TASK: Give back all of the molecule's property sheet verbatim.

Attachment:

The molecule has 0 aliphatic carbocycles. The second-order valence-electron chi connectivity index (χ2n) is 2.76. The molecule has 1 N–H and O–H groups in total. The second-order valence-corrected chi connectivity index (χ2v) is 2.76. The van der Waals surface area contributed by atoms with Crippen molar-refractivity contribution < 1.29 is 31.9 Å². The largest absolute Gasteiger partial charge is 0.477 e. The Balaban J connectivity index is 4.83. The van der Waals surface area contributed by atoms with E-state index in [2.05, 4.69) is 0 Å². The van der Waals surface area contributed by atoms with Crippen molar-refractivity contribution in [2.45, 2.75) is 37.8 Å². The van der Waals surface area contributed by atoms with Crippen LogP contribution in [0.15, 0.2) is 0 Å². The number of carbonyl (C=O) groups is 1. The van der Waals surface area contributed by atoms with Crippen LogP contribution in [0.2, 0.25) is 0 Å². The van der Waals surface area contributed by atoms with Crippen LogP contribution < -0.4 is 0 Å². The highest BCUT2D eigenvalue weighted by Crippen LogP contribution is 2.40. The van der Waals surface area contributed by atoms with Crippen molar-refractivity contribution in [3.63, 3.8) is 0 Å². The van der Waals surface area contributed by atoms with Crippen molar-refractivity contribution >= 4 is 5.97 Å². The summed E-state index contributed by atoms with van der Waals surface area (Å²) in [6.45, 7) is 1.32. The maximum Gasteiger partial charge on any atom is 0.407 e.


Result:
The molecule has 0 aliphatic carbocycles. The second-order valence-electron chi connectivity index (χ2n) is 2.76. The molecule has 1 N–H and O–H groups in total. The second-order valence-corrected chi connectivity index (χ2v) is 2.76. The van der Waals surface area contributed by atoms with Crippen molar-refractivity contribution < 1.29 is 31.9 Å². The largest absolute Gasteiger partial charge is 0.477 e. The Balaban J connectivity index is 4.83. The van der Waals surface area contributed by atoms with E-state index in [2.05, 4.69) is 0 Å². The van der Waals surface area contributed by atoms with Crippen molar-refractivity contribution in [2.45, 2.75) is 37.8 Å². The van der Waals surface area contributed by atoms with Crippen LogP contribution in [0.15, 0.2) is 0 Å². The number of carbonyl (C=O) groups is 1. The van der Waals surface area contributed by atoms with Crippen LogP contribution in [0.2, 0.25) is 0 Å². The van der Waals surface area contributed by atoms with Crippen LogP contribution < -0.4 is 0 Å². The highest BCUT2D eigenvalue weighted by Crippen LogP contribution is 2.40. The van der Waals surface area contributed by atoms with Crippen molar-refractivity contribution in [3.63, 3.8) is 0 Å². The van der Waals surface area contributed by atoms with Crippen molar-refractivity contribution >= 4 is 5.97 Å². The summed E-state index contributed by atoms with van der Waals surface area (Å²) in [6.45, 7) is 1.32. The maximum Gasteiger partial charge on any atom is 0.407 e.